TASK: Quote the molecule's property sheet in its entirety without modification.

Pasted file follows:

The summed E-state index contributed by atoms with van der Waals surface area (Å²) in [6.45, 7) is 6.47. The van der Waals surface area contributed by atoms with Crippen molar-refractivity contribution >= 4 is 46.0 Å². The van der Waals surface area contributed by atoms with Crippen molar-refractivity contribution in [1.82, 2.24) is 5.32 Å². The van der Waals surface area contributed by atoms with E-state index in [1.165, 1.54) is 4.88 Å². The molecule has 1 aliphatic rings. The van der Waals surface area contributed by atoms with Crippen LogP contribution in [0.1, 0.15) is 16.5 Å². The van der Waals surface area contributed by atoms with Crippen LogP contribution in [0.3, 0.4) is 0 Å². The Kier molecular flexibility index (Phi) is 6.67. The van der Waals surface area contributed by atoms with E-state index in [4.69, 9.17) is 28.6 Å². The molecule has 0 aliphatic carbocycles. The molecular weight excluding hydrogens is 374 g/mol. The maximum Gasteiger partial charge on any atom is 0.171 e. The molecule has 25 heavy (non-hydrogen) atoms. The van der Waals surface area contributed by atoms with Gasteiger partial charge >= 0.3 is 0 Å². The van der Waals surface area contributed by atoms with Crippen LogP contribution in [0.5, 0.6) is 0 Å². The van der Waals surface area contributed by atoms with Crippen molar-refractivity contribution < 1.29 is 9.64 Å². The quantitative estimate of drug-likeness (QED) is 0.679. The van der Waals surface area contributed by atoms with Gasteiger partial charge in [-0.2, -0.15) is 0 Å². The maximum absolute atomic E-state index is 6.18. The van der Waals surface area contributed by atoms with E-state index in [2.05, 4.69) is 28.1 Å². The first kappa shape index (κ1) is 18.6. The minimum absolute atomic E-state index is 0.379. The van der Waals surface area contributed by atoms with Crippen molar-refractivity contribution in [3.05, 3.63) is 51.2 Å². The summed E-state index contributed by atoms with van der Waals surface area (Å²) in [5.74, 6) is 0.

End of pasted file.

The summed E-state index contributed by atoms with van der Waals surface area (Å²) in [6.45, 7) is 6.47. The van der Waals surface area contributed by atoms with Crippen molar-refractivity contribution >= 4 is 46.0 Å². The van der Waals surface area contributed by atoms with Crippen molar-refractivity contribution in [1.82, 2.24) is 5.32 Å². The van der Waals surface area contributed by atoms with E-state index in [1.165, 1.54) is 4.88 Å². The molecule has 1 aliphatic rings. The van der Waals surface area contributed by atoms with Crippen LogP contribution in [0.1, 0.15) is 16.5 Å². The van der Waals surface area contributed by atoms with Crippen LogP contribution in [0.3, 0.4) is 0 Å². The Kier molecular flexibility index (Phi) is 6.67. The van der Waals surface area contributed by atoms with E-state index in [4.69, 9.17) is 28.6 Å². The molecule has 0 aliphatic carbocycles. The molecular weight excluding hydrogens is 374 g/mol. The maximum Gasteiger partial charge on any atom is 0.171 e. The molecule has 25 heavy (non-hydrogen) atoms. The van der Waals surface area contributed by atoms with Gasteiger partial charge >= 0.3 is 0 Å². The van der Waals surface area contributed by atoms with Crippen LogP contribution in [0.5, 0.6) is 0 Å². The van der Waals surface area contributed by atoms with Crippen molar-refractivity contribution < 1.29 is 9.64 Å². The quantitative estimate of drug-likeness (QED) is 0.679. The van der Waals surface area contributed by atoms with Gasteiger partial charge in [-0.2, -0.15) is 0 Å². The maximum absolute atomic E-state index is 6.18. The van der Waals surface area contributed by atoms with E-state index in [2.05, 4.69) is 28.1 Å². The first kappa shape index (κ1) is 18.6. The minimum absolute atomic E-state index is 0.379. The van der Waals surface area contributed by atoms with Crippen molar-refractivity contribution in [3.05, 3.63) is 51.2 Å². The summed E-state index contributed by atoms with van der Waals surface area (Å²) in [5.74, 6) is 0.